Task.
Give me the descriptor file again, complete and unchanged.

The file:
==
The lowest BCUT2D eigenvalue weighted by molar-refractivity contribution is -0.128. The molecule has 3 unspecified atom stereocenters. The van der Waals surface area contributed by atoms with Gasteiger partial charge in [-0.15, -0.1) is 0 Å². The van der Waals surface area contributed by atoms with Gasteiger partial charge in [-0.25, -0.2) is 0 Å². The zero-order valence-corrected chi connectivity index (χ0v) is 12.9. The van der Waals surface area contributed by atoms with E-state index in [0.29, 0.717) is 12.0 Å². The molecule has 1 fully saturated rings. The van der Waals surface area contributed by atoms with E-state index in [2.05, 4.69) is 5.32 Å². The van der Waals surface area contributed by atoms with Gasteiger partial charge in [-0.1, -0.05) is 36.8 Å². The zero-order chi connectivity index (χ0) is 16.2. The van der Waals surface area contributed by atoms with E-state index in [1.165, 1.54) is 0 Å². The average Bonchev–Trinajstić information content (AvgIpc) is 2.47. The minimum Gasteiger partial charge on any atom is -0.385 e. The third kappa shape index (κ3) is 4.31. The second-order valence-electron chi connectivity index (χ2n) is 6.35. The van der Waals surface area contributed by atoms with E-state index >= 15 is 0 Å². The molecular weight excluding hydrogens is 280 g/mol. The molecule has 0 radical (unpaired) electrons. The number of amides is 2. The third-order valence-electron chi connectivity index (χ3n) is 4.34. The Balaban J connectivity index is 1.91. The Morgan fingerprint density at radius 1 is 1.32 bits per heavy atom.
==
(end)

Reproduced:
The lowest BCUT2D eigenvalue weighted by molar-refractivity contribution is -0.128. The molecule has 3 unspecified atom stereocenters. The van der Waals surface area contributed by atoms with Gasteiger partial charge in [-0.15, -0.1) is 0 Å². The van der Waals surface area contributed by atoms with Gasteiger partial charge in [-0.25, -0.2) is 0 Å². The zero-order valence-corrected chi connectivity index (χ0v) is 12.9. The van der Waals surface area contributed by atoms with E-state index in [0.29, 0.717) is 12.0 Å². The molecule has 1 fully saturated rings. The van der Waals surface area contributed by atoms with E-state index in [2.05, 4.69) is 5.32 Å². The van der Waals surface area contributed by atoms with Gasteiger partial charge in [-0.1, -0.05) is 36.8 Å². The zero-order chi connectivity index (χ0) is 16.2. The van der Waals surface area contributed by atoms with E-state index in [1.165, 1.54) is 0 Å². The average Bonchev–Trinajstić information content (AvgIpc) is 2.47. The minimum Gasteiger partial charge on any atom is -0.385 e. The third kappa shape index (κ3) is 4.31. The second-order valence-electron chi connectivity index (χ2n) is 6.35. The van der Waals surface area contributed by atoms with E-state index >= 15 is 0 Å². The molecular weight excluding hydrogens is 280 g/mol. The molecule has 0 radical (unpaired) electrons. The number of amides is 2. The third-order valence-electron chi connectivity index (χ3n) is 4.34. The Balaban J connectivity index is 1.91. The Morgan fingerprint density at radius 1 is 1.32 bits per heavy atom.